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The 100 best nonfiction books: No 98 – The Anatomy of Melancholy by Robert Burton (1621)

Jan 2nd, 2018 by

This compelling and occasionally comic study of melancholy became cult reading in the 17th century and has inspired artists from Keats to Cy Twombly

From the eccentric compulsion of its full title onwards (The Anatomy of Melancholy, What it is: With all the Kinds, Causes, Symptomes, Prognostickes, and Several Cures of it. In Three Partitions with their severall Sections, Members, and Subsections. Philosophically, Medicinally, Historically, Opened and Cut Up), Burton’s masterpiece is garrulous, repetitive and often exasperating, but strangely addictive. I imagine that some readers of Karl Ove Knausgaard will understand the fascination of this book.

Ostensibly a medical study of melancholia, a subject first captured in a celebrated engraving by Dürer in 1514, it becomes a sublime literary doorstop (some 1,400 pages in my paperback edition) that exploits every facet of its subject, to explore humanity in all its paradoxical complexity, drawing from the science of the age and mixing it with astrology, meteorology, psychology, theology and rich, old-fashioned kidology. Teasingly, Burton describes himself as “a loose, plain, rude writer… I call a spade a spade”. He may say “all poets are mad”, but he is neither plain nor rude. Parts of The Anatomy are outstandingly comic: no surprise that Laurence Sterne should send up Burton in Tristram Shandy. Indeed, Burton’s voice is never less than inimitable: “I might indeed (had I wisely done) observed that precept of the poet [blank] – nonumque prematur in annum – and have taken more care: or, as Alexander the physician would have done by lapis lazuli, fifty times washed before it be used, I should have revised, corrected and amended this tract, but I had not (as I said) that happy leisure, no amanuenses or assistants.”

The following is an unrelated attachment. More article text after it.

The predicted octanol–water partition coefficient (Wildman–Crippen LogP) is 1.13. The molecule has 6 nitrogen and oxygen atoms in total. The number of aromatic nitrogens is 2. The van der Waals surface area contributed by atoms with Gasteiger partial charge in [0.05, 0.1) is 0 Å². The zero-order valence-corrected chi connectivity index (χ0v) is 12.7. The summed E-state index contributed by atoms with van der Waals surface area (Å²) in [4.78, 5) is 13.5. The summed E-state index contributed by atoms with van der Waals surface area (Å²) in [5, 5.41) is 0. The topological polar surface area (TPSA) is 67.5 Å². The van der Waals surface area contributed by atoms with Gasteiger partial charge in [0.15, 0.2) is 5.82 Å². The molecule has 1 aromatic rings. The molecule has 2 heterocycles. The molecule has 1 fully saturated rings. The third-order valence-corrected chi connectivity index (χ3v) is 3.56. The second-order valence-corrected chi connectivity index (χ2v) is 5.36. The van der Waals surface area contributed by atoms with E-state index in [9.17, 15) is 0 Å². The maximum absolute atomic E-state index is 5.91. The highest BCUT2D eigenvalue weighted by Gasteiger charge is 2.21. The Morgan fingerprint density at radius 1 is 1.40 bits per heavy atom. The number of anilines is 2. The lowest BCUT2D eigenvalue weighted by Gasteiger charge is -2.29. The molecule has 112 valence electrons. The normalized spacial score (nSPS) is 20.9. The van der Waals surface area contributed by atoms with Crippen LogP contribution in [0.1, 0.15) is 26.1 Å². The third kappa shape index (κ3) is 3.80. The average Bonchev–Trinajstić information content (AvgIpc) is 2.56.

It’s really a benign satire on the fallibility of the human mind. He finds “melancholy” ingrained in the human condition

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